I only read short stories. When you read for pleasure, you’ll start acquiring vocabulary by the bucket-full. When I read short stories, it doesn’t matter if I start out by looking up almost every word, because I CAN SEE THE END. I know that when I get to the end, there will be some kind of resolution or realization… unlike news articles, which lead with all the important information and then piddle out into specifics, speculation, and man-on-the-street reactions. I do read novels occasionally, but if I don’t get some action or resolution within a few pages, I lose interest, and reading becomes a chore. With short stories, you can read and finish and feel that sense of accomplishment before that feeling of “this is a chore” sets in.
Here are the short stories I read, when I was studying these langauges:
- In French I read short stories by Guy de Maupassant, and Alphonse Daudet… and more recently, Le Petit Nicolas. These are all very charming. I think I read Pagnol’s full-length novel Jean de Florette to see if I could, but getting through it seemed like a chore and it didn’t stick with me much. French teachers always want to you to read articles about unrest in the Parisian suburbs; which, while a very important and worthwhile topic, turns me off to reading in French. And to the French language. And to France, and French people in general. I’ll stick with Lettres de Mon Moulin for now, thank you.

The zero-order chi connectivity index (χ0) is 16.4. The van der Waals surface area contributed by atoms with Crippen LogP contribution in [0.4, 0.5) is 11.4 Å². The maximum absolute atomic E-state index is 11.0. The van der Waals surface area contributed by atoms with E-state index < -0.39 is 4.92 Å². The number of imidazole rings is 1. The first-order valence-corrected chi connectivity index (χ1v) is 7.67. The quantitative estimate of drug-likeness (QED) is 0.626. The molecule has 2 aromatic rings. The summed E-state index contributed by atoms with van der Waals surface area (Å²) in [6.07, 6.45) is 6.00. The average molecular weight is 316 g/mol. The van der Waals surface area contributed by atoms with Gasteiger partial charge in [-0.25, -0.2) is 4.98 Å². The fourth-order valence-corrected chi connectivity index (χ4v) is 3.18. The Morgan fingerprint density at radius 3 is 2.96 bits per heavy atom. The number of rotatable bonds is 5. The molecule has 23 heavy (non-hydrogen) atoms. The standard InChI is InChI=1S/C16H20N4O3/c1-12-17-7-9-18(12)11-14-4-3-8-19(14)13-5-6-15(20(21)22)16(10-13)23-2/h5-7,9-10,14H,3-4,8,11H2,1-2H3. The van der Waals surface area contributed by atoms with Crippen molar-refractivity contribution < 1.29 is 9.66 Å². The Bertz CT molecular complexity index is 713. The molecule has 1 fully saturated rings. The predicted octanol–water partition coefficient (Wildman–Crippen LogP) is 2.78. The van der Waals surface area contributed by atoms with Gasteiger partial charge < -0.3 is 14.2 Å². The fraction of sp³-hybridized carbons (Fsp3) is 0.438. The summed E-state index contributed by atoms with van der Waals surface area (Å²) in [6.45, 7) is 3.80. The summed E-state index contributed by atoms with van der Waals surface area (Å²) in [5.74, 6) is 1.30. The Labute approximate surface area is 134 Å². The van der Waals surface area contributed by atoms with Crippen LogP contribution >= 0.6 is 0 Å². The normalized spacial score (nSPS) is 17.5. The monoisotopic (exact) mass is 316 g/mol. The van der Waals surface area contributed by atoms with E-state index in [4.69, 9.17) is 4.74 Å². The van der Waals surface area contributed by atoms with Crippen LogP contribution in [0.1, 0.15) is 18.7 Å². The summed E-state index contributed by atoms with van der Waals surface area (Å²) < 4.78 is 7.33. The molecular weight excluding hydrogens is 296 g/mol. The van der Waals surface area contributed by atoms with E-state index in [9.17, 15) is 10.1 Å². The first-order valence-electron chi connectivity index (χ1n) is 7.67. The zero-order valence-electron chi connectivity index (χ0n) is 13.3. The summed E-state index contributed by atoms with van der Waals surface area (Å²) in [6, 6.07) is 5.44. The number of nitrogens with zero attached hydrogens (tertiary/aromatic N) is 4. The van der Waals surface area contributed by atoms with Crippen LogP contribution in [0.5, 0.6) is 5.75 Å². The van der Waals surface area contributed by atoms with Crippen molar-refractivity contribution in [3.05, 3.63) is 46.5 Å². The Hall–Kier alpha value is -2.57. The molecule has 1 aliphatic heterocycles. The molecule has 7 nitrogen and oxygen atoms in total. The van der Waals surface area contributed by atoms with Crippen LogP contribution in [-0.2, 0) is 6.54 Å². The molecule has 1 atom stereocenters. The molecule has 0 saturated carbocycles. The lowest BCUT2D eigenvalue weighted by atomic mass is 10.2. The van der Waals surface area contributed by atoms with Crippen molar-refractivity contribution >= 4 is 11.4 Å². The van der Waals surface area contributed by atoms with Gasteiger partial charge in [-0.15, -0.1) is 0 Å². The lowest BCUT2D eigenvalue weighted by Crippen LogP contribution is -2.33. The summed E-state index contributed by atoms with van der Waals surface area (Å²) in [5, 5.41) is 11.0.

- In Italian, I read Racconti Popolari Italiani, which is basically a lot of folk tales, many involve wish-granting talking fish. I remember reading that while in Rome, and then for the two weeks I had back home before moving to Ann Arbor for graduate school. After that, Spanish became my dominant language and I didn’t have much time for Italian… I do miss it.
- In Spanish, I read microcuentos, micro-short-stories. These are amazing, because Latin American writers (Denevi, Benedetti, Rulfo, Borges, Cortazar, García Márquez… they all took microcuentos as seriously as novels, so they pack a real literary punch. Here, just get the anthology. Or this anthology. Or this anthology.
- In Chinese, I’m reading some graded readers: Tales and Traditions, Chinese Breeze, and a few short stories collections we found in a bookstore in Taipei. I’m not sure what happens when my reading level advances past intermediate; I hope I can find more to read on my kindle.
Yes, I consume other forms of written media, but short stories are the best, and the shorter the better, for my attention span. I do watch videos in the target language, feature-length and youtube shorts, and yes, I do occasionally enjoy popular music. But short stories are the way to go. At first it seems like you’re looking up every word, but keep at it and before you know it, you’ll be skipping the dictionary.
One thing: people who don’t have experience (or don’t remember) learning a second language are always telling me, JUST READ CHILDREN’S BOOKS, as if they didn’t totally just make that up, as if they knew what they were talking about. As if there were people in the world who’s grammar, vocabulary, and interest level were somehow served by Clifford el gran perro colorado.
Here’s my advice: read for pleasure, and you will become literate. If that means Bonsoir Lune, then by all means. But if you’re interested in reading something where the author was trying to entertain and engage adults, then you have my recommendations above.